Oil well: Edwin L. Drake, U.S., 1859.
Oxygen: (Isolation of) Joseph Priestley, England, 1774; Karl Scheele, Sweden, 1773.
Ozone: Christian Schönbein, Germany, 1839.
Pacemaker: (Internal) Clarence W. Lillehie, Earl Bakk, U.S., 1957.
Paper: China, c.100 A.D.
Parachute: Louis S. Lenormand, France, 1783.
Pen: (Fountain) Lewis E. Waterman, U.S., 1884; (ball-point, for marking on rough surfaces) John H. Loud, U.S., 1888; (ball-point, for handwriting) Lazlo Biro, Argentina, 1944.
Periodic law: (That properties of elements are functions of their atomic weights) Dmitri Mendeleev, Russia, 1869.
Periodic table: (Arrangement of chemical elements based on periodic law) Dmitri Mendeleev, Russia, 1869.
Phonograph: Thomas A. Edison, U.S., 1877.
Photography: (First paper negative, first photograph, on metal) Joseph Nicéphore Niepce, France, 1816–1827; (discovery of fixative powers of hyposulfite of soda) Sir John Herschel, England, 1819; (first direct positive image on silver plate, the daguerreotype) Louis Daguerre, based on work with Niepce, France, 1839; (first paper negative from which a number of positive prints could be made) William Talbot, England, 1841. Work of these four men, taken together, forms basis for all modern photography. (First colour images) Alexandre Becquerel, Claude Niepce de Saint-Victor, France, 1848–1860; (commercial colour film with three emulsion layers, Kodachrome) U.S., 1935.
Photovoltaic effect: (light falling on certain materials can produce electricity) Edmund Becquerel, France, 1839.
Piano: (Hammerklavier) Bartolommeo Cristofori, Italy, 1709; (pianoforte with sustaining and damper pedals) John Broadwood, England, 1873.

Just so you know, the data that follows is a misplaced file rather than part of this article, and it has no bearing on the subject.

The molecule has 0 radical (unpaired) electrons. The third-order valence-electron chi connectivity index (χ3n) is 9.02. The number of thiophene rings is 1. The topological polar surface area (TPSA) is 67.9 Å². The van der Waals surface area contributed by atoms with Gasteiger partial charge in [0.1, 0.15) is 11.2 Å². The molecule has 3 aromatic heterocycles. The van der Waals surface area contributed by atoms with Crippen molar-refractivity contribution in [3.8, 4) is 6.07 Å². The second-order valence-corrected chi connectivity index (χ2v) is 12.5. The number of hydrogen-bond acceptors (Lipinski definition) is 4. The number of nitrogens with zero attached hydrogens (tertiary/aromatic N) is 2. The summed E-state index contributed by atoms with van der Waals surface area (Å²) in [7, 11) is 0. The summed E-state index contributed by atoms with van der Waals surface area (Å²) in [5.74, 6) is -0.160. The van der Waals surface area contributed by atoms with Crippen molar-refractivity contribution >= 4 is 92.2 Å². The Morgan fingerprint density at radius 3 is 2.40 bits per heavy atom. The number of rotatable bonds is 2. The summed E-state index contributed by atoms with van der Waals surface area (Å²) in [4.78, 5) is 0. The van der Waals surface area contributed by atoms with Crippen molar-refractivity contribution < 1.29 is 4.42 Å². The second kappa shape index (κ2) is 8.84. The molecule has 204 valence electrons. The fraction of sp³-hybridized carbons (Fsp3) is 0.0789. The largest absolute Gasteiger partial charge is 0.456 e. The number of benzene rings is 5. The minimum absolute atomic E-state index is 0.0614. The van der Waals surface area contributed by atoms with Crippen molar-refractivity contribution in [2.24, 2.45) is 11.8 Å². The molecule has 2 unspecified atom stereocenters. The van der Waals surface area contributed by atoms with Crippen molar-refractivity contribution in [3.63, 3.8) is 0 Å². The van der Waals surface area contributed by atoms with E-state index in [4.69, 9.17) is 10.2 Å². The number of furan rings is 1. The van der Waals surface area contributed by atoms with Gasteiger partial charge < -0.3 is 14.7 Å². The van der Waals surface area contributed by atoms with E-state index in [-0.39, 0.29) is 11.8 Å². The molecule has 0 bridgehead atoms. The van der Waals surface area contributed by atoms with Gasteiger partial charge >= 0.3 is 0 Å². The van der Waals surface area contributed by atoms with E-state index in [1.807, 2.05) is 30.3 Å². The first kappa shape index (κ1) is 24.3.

Planetary motion, laws of: Johannes Kepler, Germany, 1609, 1619.
Plant respiration and photosynthesis: Jan Ingenhousz, Holland, 1779.
Plastics: (first material, nitrocellulose softened by vegetable oil, camphor, precursor to Celluloid) Alexander Parkes, England, 1855; (Celluloid, involving recognition of vital effect of camphor) John W. Hyatt, U.S., 1869; (Bakelite, first completely synthetic plastic) Leo H. Baekeland, U.S., 1910; (theoretical background of macromolecules and process of polymerization on which modern plastics industry rests) Hermann Staudinger, Germany, 1922; (polypropylene and low-pressure method for producing high-density polyethylene) Robert Banks, Paul Hogan, U.S., 1958.
Plate tectonics: Alfred Wegener, Germany, 1912–1915.
Plow, forked: Mesopotamia, before 3000 B.C.
Plutonium, synthesis of: Glenn T. SeaborgEdwin M. McMillan, Arthur C. Wahl, Joseph W. Kennedy, U.S., 1941.
Polio, vaccine: (Experimentally safe dead-virus vaccine) Jonas E. Salk, U.S., 1952; (effective large-scale field trials) 1954; (officially approved) 1955; (safe oral live-virus vaccine developed) Albert B. Sabin, U.S., 1954; (available in the U.S.) 1960.
Positron: Carl D. Anderson, U.S., 1932.
Pressure cooker: (early version) Denis Papin, France, 1679.
Printing: (block) Japan, c.700; (movable type) Korea, c.1400, Johann Gutenberg, Germany, c.1450; (lithography, offset) Aloys Senefelder, Germany, 1796; (rotary press) Richard Hoe, U.S., 1844; (linotype) Ottmar Mergenthaler, U.S., 1884.
Probability theory: René Descartes, France, and Pierre de Fermat, Switzerland, 1654.
Proton: Ernest Rutherford, England, 1919.